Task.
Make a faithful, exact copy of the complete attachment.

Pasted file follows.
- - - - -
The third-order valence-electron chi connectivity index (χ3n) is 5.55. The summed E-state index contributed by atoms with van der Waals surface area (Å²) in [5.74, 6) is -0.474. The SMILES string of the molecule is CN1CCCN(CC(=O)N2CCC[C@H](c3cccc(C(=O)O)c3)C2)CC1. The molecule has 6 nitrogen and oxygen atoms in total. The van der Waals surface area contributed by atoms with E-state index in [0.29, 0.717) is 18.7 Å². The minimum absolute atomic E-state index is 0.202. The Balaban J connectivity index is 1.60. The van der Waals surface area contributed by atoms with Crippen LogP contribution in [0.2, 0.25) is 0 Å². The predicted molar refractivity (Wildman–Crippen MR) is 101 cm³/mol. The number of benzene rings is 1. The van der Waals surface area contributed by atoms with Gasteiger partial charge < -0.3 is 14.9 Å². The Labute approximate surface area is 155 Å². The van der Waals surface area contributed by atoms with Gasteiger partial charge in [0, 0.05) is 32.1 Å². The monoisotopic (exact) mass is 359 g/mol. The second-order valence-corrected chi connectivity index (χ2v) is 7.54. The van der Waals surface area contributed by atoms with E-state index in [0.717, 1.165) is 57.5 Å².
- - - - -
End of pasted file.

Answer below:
The third-order valence-electron chi connectivity index (χ3n) is 5.55. The summed E-state index contributed by atoms with van der Waals surface area (Å²) in [5.74, 6) is -0.474. The SMILES string of the molecule is CN1CCCN(CC(=O)N2CCC[C@H](c3cccc(C(=O)O)c3)C2)CC1. The molecule has 6 nitrogen and oxygen atoms in total. The van der Waals surface area contributed by atoms with E-state index in [0.29, 0.717) is 18.7 Å². The minimum absolute atomic E-state index is 0.202. The Balaban J connectivity index is 1.60. The van der Waals surface area contributed by atoms with Crippen LogP contribution in [0.2, 0.25) is 0 Å². The predicted molar refractivity (Wildman–Crippen MR) is 101 cm³/mol. The number of benzene rings is 1. The van der Waals surface area contributed by atoms with Gasteiger partial charge < -0.3 is 14.9 Å². The Labute approximate surface area is 155 Å². The van der Waals surface area contributed by atoms with Gasteiger partial charge in [0, 0.05) is 32.1 Å². The monoisotopic (exact) mass is 359 g/mol. The second-order valence-corrected chi connectivity index (χ2v) is 7.54. The van der Waals surface area contributed by atoms with E-state index in [0.717, 1.165) is 57.5 Å².